This report was prepared by a rapporteur and does not represent findings or recommendations that can be attributed to the planning committee. Indeed, the report summarizes views expressed by workshop participants, and the committee is responsible only for its overall quality and accuracy as a record of what transpired at the workshop. Also, the workshop was not designed to generate consensus conclusions or recommendations but focused instead on the identification of ideas, themes, and considerations that contribute to the understanding of the topic.

Theme 1: All children are born wired for feelings and ready to learn.

From the time of conception to the first day of kindergarten, development proceeds at a pace exceeding that of any subsequent stage of life. Efforts to understand this process have revealed the myriad and remarkable accomplishments of the early childhood period, as well as the serious problems that confront some young children and their families long before school entry. A fundamental paradox exists and is unavoidable: development in the early years is both highly robust and highly vulnerable. Although there have been long-standing debates about how much the early years really matter in the larger scheme of lifelong development, our conclusion is unequivocal: What happens during the first months and years of life matters a lot, not because this period of development provides an indelible blueprint for adult well-being, but because it sets either a sturdy or fragile stage for what follows. (NRC and IOM, 2000, p. 4)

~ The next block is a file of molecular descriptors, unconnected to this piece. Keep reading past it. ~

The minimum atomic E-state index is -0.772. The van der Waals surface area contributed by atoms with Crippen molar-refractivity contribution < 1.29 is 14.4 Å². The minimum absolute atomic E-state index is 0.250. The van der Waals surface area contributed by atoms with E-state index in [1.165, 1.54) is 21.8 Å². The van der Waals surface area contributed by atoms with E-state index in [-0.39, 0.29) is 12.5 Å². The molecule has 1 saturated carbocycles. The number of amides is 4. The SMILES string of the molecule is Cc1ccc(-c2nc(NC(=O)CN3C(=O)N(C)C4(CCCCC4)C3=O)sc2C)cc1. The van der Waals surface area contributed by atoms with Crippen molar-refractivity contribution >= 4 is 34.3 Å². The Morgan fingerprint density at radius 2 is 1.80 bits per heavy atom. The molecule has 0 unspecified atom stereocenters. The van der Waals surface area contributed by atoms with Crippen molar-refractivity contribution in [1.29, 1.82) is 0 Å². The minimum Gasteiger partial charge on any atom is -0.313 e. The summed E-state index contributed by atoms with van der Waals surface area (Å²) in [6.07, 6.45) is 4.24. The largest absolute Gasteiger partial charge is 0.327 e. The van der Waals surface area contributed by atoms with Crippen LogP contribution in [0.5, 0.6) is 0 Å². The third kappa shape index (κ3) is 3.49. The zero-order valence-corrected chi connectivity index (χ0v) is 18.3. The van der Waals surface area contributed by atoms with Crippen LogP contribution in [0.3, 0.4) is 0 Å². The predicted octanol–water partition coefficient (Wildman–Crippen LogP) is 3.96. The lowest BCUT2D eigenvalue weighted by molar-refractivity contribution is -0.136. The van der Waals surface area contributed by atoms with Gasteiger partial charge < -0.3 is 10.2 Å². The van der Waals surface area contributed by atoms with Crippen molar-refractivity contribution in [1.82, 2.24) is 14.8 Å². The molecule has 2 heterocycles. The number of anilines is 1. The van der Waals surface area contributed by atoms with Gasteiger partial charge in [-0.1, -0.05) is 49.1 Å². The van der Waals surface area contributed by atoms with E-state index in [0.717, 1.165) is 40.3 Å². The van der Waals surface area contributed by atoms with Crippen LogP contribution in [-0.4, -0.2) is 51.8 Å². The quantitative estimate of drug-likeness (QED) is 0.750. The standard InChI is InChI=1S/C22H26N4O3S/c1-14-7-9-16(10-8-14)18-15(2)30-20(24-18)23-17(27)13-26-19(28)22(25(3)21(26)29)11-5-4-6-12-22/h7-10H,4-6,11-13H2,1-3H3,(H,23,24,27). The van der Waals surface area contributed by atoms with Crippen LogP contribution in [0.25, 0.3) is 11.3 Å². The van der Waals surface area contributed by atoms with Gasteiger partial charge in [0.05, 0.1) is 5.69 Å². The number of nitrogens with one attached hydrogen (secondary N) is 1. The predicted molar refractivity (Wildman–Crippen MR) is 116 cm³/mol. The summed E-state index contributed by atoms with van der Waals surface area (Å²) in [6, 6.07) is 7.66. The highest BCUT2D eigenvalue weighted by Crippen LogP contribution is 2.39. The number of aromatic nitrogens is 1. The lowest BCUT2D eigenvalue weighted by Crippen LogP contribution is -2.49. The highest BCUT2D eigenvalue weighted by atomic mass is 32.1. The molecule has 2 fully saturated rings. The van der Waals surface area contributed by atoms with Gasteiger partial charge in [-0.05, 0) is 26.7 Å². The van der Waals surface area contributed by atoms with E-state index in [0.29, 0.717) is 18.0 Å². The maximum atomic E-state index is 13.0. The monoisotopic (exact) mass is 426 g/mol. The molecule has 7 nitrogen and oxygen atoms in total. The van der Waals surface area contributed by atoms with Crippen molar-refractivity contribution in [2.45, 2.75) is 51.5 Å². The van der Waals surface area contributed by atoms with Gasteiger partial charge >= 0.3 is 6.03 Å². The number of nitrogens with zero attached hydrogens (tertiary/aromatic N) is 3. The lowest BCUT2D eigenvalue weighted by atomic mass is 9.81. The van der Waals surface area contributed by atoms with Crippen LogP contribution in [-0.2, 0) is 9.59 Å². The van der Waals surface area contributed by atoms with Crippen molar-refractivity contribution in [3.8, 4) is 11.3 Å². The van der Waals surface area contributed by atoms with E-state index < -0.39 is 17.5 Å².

The observation that babies come into the world with emotions and the ability to learn raises the question of whether early childhood development actually starts at birth. In addition, an emphasis on the period immediately after birth can be detrimental if it is assumed that this period is a strict determinant of later development. Although the first few years of life can be critical for initiating trajectories, they do not determine them. Development is a continuum from the prenatal to the postnatal periods, with a particular influence from maternal nutrition, stress, and health. In that sense, starting with “birth” can be both too late and too early.

The word “wired” also can be problematic if incorrectly interpreted. That term can connote too much permanence, as if the brain were hard wired. But there is a diversity of wiring in the brain. Furthermore, this wiring constantly changes in response to biological and environmental influences. Again, trajectories provide a better way of thinking about development. The farther out in time, the greater the divergence among individuals. These differences can be reduced, although there are limits to plasticity.

The differences between individuals are not all positive or all negative. A difference can lead to advantages in one context and disadvantages in another. Differences sometimes are interpreted in terms of “atypicality”—

The National Academies of Sciences, Engineering, and Medicine
500 Fifth St. N.W. | Washington, D.C. 20001

Copyright © National Academy of Sciences. All rights reserved.
Terms of Use and Privacy Statement